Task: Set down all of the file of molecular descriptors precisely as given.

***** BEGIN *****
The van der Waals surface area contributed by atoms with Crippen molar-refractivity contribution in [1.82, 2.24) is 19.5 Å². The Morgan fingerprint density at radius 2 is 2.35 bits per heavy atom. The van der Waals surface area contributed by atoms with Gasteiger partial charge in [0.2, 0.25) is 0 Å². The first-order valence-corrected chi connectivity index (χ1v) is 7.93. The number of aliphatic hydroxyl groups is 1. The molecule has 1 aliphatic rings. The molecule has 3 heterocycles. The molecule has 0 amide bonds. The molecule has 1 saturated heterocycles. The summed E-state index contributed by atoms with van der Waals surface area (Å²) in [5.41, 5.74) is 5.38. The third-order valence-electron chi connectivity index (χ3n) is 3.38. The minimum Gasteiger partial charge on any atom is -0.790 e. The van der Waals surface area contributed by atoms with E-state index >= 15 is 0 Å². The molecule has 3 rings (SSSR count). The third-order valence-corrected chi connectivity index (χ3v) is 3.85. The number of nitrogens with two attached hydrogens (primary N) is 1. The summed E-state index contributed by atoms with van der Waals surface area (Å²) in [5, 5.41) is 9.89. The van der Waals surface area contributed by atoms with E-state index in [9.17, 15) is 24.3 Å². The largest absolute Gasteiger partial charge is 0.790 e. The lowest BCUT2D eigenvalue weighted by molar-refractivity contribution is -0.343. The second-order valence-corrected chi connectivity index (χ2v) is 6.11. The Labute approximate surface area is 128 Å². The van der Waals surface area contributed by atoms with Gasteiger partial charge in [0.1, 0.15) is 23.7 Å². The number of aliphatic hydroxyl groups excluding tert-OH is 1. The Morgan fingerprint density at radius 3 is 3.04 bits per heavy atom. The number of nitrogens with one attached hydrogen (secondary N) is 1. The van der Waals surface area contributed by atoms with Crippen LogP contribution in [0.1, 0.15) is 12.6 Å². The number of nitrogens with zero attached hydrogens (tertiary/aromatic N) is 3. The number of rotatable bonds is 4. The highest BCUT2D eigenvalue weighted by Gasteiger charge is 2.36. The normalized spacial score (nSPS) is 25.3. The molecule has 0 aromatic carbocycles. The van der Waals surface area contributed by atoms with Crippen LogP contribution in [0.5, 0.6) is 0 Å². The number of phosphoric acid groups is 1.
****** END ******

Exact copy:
The van der Waals surface area contributed by atoms with Crippen molar-refractivity contribution in [1.82, 2.24) is 19.5 Å². The Morgan fingerprint density at radius 2 is 2.35 bits per heavy atom. The van der Waals surface area contributed by atoms with Gasteiger partial charge in [0.2, 0.25) is 0 Å². The first-order valence-corrected chi connectivity index (χ1v) is 7.93. The number of aliphatic hydroxyl groups is 1. The molecule has 1 aliphatic rings. The molecule has 3 heterocycles. The molecule has 0 amide bonds. The molecule has 1 saturated heterocycles. The summed E-state index contributed by atoms with van der Waals surface area (Å²) in [5.41, 5.74) is 5.38. The third-order valence-electron chi connectivity index (χ3n) is 3.38. The minimum Gasteiger partial charge on any atom is -0.790 e. The van der Waals surface area contributed by atoms with E-state index >= 15 is 0 Å². The molecule has 3 rings (SSSR count). The third-order valence-corrected chi connectivity index (χ3v) is 3.85. The number of nitrogens with two attached hydrogens (primary N) is 1. The summed E-state index contributed by atoms with van der Waals surface area (Å²) in [5, 5.41) is 9.89. The van der Waals surface area contributed by atoms with E-state index in [9.17, 15) is 24.3 Å². The largest absolute Gasteiger partial charge is 0.790 e. The lowest BCUT2D eigenvalue weighted by molar-refractivity contribution is -0.343. The second-order valence-corrected chi connectivity index (χ2v) is 6.11. The Labute approximate surface area is 128 Å². The van der Waals surface area contributed by atoms with Gasteiger partial charge in [0.1, 0.15) is 23.7 Å². The number of aliphatic hydroxyl groups excluding tert-OH is 1. The Morgan fingerprint density at radius 3 is 3.04 bits per heavy atom. The number of nitrogens with one attached hydrogen (secondary N) is 1. The van der Waals surface area contributed by atoms with Crippen LogP contribution in [0.1, 0.15) is 12.6 Å². The number of nitrogens with zero attached hydrogens (tertiary/aromatic N) is 3. The number of rotatable bonds is 4. The highest BCUT2D eigenvalue weighted by Gasteiger charge is 2.36. The normalized spacial score (nSPS) is 25.3. The molecule has 0 aromatic carbocycles. The van der Waals surface area contributed by atoms with Crippen LogP contribution in [0.5, 0.6) is 0 Å². The number of phosphoric acid groups is 1.